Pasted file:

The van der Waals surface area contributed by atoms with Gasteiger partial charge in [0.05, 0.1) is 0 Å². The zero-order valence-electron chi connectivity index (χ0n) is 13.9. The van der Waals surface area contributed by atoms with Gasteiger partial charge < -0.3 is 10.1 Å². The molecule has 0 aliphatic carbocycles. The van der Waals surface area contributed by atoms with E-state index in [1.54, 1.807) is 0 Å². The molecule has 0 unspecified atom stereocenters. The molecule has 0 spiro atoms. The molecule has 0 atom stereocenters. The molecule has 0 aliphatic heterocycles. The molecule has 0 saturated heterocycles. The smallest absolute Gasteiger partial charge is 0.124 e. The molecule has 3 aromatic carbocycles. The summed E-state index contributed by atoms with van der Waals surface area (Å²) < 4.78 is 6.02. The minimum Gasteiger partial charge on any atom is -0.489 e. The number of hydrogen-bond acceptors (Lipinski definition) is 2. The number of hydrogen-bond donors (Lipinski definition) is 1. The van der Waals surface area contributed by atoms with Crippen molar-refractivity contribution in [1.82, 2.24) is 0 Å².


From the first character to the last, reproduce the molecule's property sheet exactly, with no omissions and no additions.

The van der Waals surface area contributed by atoms with Gasteiger partial charge in [0.05, 0.1) is 0 Å². The zero-order valence-electron chi connectivity index (χ0n) is 13.9. The van der Waals surface area contributed by atoms with Gasteiger partial charge < -0.3 is 10.1 Å². The molecule has 0 aliphatic carbocycles. The van der Waals surface area contributed by atoms with E-state index in [1.54, 1.807) is 0 Å². The molecule has 0 unspecified atom stereocenters. The molecule has 0 spiro atoms. The molecule has 0 atom stereocenters. The molecule has 0 aliphatic heterocycles. The molecule has 0 saturated heterocycles. The smallest absolute Gasteiger partial charge is 0.124 e. The molecule has 3 aromatic carbocycles. The summed E-state index contributed by atoms with van der Waals surface area (Å²) < 4.78 is 6.02. The minimum Gasteiger partial charge on any atom is -0.489 e. The number of hydrogen-bond acceptors (Lipinski definition) is 2. The number of hydrogen-bond donors (Lipinski definition) is 1. The van der Waals surface area contributed by atoms with Crippen molar-refractivity contribution in [1.82, 2.24) is 0 Å².